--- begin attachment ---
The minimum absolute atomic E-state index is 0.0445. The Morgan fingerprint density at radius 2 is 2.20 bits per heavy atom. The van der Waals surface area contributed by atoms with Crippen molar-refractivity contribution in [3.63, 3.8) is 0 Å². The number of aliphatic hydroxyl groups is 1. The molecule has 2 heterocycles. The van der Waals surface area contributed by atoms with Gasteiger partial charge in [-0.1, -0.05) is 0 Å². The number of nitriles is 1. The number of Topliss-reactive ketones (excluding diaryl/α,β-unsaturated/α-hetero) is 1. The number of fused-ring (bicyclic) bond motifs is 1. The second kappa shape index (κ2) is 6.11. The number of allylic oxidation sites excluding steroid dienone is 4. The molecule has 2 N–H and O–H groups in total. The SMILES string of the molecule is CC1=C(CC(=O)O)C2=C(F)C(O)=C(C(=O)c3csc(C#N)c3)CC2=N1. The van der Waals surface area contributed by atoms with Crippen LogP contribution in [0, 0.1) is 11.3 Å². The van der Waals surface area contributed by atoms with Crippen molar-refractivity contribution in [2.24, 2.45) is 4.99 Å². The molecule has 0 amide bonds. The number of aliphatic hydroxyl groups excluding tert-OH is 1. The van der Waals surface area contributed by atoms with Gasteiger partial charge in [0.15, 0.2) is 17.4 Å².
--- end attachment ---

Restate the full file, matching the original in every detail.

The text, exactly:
The minimum absolute atomic E-state index is 0.0445. The Morgan fingerprint density at radius 2 is 2.20 bits per heavy atom. The van der Waals surface area contributed by atoms with Crippen molar-refractivity contribution in [3.63, 3.8) is 0 Å². The number of aliphatic hydroxyl groups is 1. The molecule has 2 heterocycles. The van der Waals surface area contributed by atoms with Gasteiger partial charge in [-0.1, -0.05) is 0 Å². The number of nitriles is 1. The number of Topliss-reactive ketones (excluding diaryl/α,β-unsaturated/α-hetero) is 1. The number of fused-ring (bicyclic) bond motifs is 1. The second kappa shape index (κ2) is 6.11. The number of allylic oxidation sites excluding steroid dienone is 4. The molecule has 2 N–H and O–H groups in total. The SMILES string of the molecule is CC1=C(CC(=O)O)C2=C(F)C(O)=C(C(=O)c3csc(C#N)c3)CC2=N1. The van der Waals surface area contributed by atoms with Crippen LogP contribution in [0, 0.1) is 11.3 Å². The van der Waals surface area contributed by atoms with Crippen molar-refractivity contribution in [2.24, 2.45) is 4.99 Å². The molecule has 0 amide bonds. The number of aliphatic hydroxyl groups excluding tert-OH is 1. The van der Waals surface area contributed by atoms with Gasteiger partial charge in [0.15, 0.2) is 17.4 Å².